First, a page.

9. Their widespread presence is a mystery: The recent outbreaks that have everyone worried? No one knows just what caused it, how many bugs there are, or when/if it will ever die off completely. That is the least reassuring news you could hope to hear when dealing with bloodsucking parasites.
How to Get Rid of Them
10. The best defense is a good offense: Bedbugs are notorious for hitchhiking into clean buildings in luggage, clothes, and furniture. One of the best ways to prevent them from taking hold in your home is to clean it regularly, especially the areas in and around your bed. Vacuum often, keep the linens freshly laundered, and check the area regularly.
11. Wash garments in hot water: You can't treat the clothes and bedding that have come into contact with bedbugs with pesticides, so you'll need to wash them in hot water -- a minimum of 120 degrees Fahrenheit -- to kill the bugs and germs. You can also place clothing and other items in the dryer (on a rack if necessary) and run it on high heat for 20 minutes, a process you can do on its own or after washing the clothes in the hot water.
12. Bag and "bake" your other items: Sometimes bedbug infestation spreads to items that can't be put in a washer and dryer, like certain toys, household items, etc. If this happens, your best bet is to put the items in a plastic garbage bag and leave them outside in a sunny place, or in a closed vehicle, for several days. The goal is to get the temperature inside the bag to 120 Fahrenheit, so try and monitor with a thermometer if at all possible. Tip: the fewer items per sack, the harder it will be for the bugs to find a cool place to hide. It's also possible to kill the critters by freezing them, but since this needs to be maintained over several days, it's a lot harder to find places in the country to do this.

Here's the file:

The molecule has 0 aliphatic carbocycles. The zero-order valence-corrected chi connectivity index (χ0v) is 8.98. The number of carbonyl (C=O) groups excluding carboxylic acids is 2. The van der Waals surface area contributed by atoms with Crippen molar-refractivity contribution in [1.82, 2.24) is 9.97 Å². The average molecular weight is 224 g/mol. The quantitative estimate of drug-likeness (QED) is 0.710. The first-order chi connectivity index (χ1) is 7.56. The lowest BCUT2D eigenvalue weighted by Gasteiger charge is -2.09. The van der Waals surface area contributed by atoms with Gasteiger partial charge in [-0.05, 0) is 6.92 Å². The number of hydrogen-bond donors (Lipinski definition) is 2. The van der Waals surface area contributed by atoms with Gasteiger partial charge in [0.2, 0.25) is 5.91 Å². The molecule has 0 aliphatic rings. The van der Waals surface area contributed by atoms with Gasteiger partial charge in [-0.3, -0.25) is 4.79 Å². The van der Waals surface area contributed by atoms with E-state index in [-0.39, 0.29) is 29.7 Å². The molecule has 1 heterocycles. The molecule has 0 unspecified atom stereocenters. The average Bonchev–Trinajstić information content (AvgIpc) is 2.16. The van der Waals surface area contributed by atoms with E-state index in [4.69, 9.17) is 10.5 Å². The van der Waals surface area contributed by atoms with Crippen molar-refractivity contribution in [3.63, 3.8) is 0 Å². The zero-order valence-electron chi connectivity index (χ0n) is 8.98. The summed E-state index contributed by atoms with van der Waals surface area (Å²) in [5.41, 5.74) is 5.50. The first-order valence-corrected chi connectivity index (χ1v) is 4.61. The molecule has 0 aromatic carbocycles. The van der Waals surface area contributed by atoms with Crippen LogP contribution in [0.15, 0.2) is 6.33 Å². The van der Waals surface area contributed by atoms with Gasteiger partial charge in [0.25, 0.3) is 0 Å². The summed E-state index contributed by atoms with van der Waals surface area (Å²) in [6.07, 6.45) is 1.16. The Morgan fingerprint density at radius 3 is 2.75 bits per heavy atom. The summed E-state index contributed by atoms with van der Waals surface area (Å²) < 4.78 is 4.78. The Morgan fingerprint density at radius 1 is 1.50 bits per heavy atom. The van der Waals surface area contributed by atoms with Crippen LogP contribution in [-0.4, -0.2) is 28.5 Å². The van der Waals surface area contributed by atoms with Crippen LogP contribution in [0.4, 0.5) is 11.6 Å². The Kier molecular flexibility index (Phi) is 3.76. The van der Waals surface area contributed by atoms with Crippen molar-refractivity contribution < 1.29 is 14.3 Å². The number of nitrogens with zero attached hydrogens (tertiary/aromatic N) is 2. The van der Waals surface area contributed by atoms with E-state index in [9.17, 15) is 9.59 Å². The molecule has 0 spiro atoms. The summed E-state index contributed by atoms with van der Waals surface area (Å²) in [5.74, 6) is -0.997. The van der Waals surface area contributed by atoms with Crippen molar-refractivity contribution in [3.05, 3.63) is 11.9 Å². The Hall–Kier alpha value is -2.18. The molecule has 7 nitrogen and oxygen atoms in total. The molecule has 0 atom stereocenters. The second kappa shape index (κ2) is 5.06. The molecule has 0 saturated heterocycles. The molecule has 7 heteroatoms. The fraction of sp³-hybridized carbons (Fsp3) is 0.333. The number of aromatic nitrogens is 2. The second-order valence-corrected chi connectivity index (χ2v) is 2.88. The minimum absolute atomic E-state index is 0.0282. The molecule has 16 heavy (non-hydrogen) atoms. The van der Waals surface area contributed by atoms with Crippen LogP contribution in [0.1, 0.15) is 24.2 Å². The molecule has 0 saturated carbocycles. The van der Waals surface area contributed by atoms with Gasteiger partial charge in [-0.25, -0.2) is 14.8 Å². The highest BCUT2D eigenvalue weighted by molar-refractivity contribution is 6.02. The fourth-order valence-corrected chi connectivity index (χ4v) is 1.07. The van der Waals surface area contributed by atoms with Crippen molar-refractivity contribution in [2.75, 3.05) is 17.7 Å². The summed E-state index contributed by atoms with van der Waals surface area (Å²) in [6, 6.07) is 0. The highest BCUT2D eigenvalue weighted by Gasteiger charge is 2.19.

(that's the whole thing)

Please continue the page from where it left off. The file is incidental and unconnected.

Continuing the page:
13. Be prepared to get a new bed: If your mattress is torn or damaged in any way, it's possible for bedbugs to get deep inside to lay eggs, making total extraction a near impossibility. There are also, understandably, some pretty strict guidelines about how beds can be treated with pesticides, so many professional exterminators often counsel bedbug victims to get a new bed. There are plastic wraps you can buy to encase the mattress and box spring, suffocating the bugs not unlike the trash bag method, though that obviously won't prevent new bugs from climbing onto the mattress and biting you.
14. Build a trap to see if you've got a problem: Although this device won't perform a proper extermination, it can let you know if you've got bedbugs. All you need to build the detector is a jug and some dry ice pellets. Leave the spout open to let carbon dioxide out and see if any bedbugs get drawn in. Set the jug in a large plastic dish and dust the sides with talcum powder to keep any bugs that show up from escaping. If you get any, use the above extermination procedures and call your bug guy.
15. Get some fossil soil: A great natural way to fight the bugs is to get some diatomaceous earth. It's a naturally occuring rock that comes in a powder form designed to be sprinkled around problem or infested areas. The soil includes small algae fossils with jagged edges that will cut and kill insects but which remains safe and non-toxic to other mammals and humans. Sprinkle it around your bed so that bedbugs have to crawl across it to get at you. It's not a total killer -- you really will need the help of a pro -- but it will do a lot of damage to your bedbug population.